Figure 11 outlines our new optical design and the light multiplexing capability of our sensor. The luminescent concentrators used for our experiments were Bayer Makrofol® LISA Green LC films in two sizes: 108 mm × 108 mm × 30 μm and 216 mm × 216 mm × 30 μm. In both cases, the aperture triangles that were cut into the film with a GraphRobo Graphtec cutting plotter were 6.25 mm wide, 3.25 mm high, and span aperture openings of 500 μm. These dimensions were found by constrained optimization, as explained in . The optical fibers were Jiangxi Daishing POF Co., Ltd polymethylmethacrylat (PMMA) step-index multi-mode fibers with a numerical aperture of 0.5 which equals an acceptance cone of 60°. To improve the coupling of light into the optical fibers, a 40 μm thick layer of carbon paper has been placed between the LC edges and the fiber ribbons. It diffuses light in a wider range that better covers the optical fibers’ acceptance cones, but also decreases light intensity. To maximize the light yield of our 300 μm thick LC film, we applied best matching commercially available PMMA fibers of a 250 μm diameter. Since the size of our LSCs’ photo sensors is 125 μm, each fiber was sampled by two photo sensors. The LC edges and the ends of the fiber ribbons were protected with opaque, flexible acrylic covers. The line scan cameras were two CMOS Sensor Inc. M106-A4-R1 CIS (contact image sensor) with 1728 elements on 216 mm together with two programmable USB controllers (USB-Board-M106A4 of Spectronic Devices Ltd). The CIS modules record 10-bit gray scales with low S/N (we measured a 20-log ratio as low as 20 dB). For calibration, we used a Samsung SP-M250S LCD projector. Real-time image reconstruction was implemented using the Compute Unified Device Architecture (CUDA) language, and a NVIDIA GTX285 graphics processing unit (GPU).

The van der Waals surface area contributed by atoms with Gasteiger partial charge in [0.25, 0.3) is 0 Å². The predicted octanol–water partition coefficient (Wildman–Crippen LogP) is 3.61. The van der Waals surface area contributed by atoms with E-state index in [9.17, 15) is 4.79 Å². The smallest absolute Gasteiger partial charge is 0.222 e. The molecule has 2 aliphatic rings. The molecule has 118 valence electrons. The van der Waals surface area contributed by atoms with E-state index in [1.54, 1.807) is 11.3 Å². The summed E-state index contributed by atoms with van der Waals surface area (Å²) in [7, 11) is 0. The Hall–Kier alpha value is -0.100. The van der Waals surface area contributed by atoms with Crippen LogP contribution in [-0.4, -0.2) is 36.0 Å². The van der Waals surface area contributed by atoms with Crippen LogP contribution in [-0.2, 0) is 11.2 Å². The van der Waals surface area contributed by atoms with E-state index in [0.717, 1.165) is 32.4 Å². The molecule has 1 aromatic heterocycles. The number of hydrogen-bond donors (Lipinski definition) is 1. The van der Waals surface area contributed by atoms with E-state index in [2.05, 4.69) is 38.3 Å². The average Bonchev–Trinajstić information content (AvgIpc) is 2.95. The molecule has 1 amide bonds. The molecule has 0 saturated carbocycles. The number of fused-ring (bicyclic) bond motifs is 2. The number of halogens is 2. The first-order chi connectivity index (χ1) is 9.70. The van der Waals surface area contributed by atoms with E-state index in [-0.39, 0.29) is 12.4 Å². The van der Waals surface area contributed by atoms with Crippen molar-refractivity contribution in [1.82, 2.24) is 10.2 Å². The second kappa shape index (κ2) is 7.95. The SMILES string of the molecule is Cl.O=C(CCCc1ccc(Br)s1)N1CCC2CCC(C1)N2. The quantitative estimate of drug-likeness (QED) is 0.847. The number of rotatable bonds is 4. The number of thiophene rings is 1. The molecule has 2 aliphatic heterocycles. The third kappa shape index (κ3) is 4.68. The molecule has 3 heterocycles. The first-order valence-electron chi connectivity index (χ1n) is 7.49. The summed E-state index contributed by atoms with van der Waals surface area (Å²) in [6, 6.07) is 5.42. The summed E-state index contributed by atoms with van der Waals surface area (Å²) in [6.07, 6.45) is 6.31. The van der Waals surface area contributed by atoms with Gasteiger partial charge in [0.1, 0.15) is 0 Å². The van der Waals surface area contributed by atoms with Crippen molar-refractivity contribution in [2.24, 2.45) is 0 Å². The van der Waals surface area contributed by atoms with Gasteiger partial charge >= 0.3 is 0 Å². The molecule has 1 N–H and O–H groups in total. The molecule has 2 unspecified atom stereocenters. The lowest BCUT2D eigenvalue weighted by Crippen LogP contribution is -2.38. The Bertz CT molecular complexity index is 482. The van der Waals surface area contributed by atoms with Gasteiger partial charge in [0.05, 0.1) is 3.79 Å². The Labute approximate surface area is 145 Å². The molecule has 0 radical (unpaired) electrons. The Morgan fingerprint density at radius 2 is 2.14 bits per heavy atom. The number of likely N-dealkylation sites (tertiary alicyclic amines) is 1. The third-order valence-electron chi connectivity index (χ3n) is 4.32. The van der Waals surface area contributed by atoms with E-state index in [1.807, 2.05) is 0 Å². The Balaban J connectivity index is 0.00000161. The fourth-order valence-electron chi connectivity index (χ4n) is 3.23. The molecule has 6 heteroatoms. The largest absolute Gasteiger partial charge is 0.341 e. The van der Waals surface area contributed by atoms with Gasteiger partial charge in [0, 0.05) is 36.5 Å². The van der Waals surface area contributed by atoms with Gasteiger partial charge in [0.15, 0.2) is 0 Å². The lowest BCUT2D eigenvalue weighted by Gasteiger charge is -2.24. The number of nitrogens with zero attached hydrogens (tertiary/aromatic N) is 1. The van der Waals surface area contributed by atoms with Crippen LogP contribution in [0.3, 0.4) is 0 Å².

We have presented a transparent, lensless thin-film image sensor that is capable of changing focus without additional optics. It allows reconstructing an entire focal stack after only one recording. The focal stack can be applied to estimate depth from defocus. By stacking multiple film sensors, it enables a variety of information, such as color, dynamic range, spatial resolution, and defocus, to be sampled simultaneously. Given that our film is flexible and low-cost, it can be leveraged as a ”smart skin” for autonomous robots or other devices and objects to sense their interactions with environments and humans in richer ways. Several limitations that are related to the current implementation of our sensor and experiments have to be discussed.
As explained earlier, the strongest limitation of our sensor is set by the signal-to-noise ratio of the applied LSCs. They are not capable of measuring small differences in radiance and very low or very high intensities. As shown by the simulation results presented in section 3, this leads to a restriction in spatial and the depth resolutions of the reconstructed focal stacks and depth values. Enhanced CIS-cameras and advances in photosensor technology will relax these constraints.